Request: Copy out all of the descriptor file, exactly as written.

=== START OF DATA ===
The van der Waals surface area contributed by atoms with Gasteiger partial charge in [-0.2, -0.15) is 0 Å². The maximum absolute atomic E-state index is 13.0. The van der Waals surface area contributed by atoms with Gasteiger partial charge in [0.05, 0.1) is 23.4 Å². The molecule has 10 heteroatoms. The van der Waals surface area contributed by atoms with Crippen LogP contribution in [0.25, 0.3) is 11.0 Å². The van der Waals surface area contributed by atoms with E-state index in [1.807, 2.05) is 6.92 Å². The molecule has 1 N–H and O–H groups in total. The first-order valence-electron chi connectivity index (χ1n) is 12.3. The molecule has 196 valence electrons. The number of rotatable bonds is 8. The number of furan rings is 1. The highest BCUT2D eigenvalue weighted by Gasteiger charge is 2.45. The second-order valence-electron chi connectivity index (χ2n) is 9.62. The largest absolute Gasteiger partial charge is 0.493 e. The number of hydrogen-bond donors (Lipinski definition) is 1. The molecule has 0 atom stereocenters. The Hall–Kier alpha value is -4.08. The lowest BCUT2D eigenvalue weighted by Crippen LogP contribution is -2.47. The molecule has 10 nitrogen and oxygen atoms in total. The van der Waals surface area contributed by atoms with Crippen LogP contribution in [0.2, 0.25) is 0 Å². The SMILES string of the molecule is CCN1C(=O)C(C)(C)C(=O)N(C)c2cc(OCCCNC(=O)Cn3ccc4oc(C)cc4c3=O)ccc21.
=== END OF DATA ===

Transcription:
The van der Waals surface area contributed by atoms with Gasteiger partial charge in [-0.2, -0.15) is 0 Å². The maximum absolute atomic E-state index is 13.0. The van der Waals surface area contributed by atoms with Gasteiger partial charge in [0.05, 0.1) is 23.4 Å². The molecule has 10 heteroatoms. The van der Waals surface area contributed by atoms with Crippen LogP contribution in [0.25, 0.3) is 11.0 Å². The van der Waals surface area contributed by atoms with E-state index in [1.807, 2.05) is 6.92 Å². The molecule has 1 N–H and O–H groups in total. The first-order valence-electron chi connectivity index (χ1n) is 12.3. The molecule has 196 valence electrons. The number of rotatable bonds is 8. The number of furan rings is 1. The highest BCUT2D eigenvalue weighted by Gasteiger charge is 2.45. The second-order valence-electron chi connectivity index (χ2n) is 9.62. The largest absolute Gasteiger partial charge is 0.493 e. The number of hydrogen-bond donors (Lipinski definition) is 1. The molecule has 0 atom stereocenters. The Hall–Kier alpha value is -4.08. The lowest BCUT2D eigenvalue weighted by Crippen LogP contribution is -2.47. The molecule has 10 nitrogen and oxygen atoms in total. The van der Waals surface area contributed by atoms with Crippen LogP contribution in [0.2, 0.25) is 0 Å². The SMILES string of the molecule is CCN1C(=O)C(C)(C)C(=O)N(C)c2cc(OCCCNC(=O)Cn3ccc4oc(C)cc4c3=O)ccc21.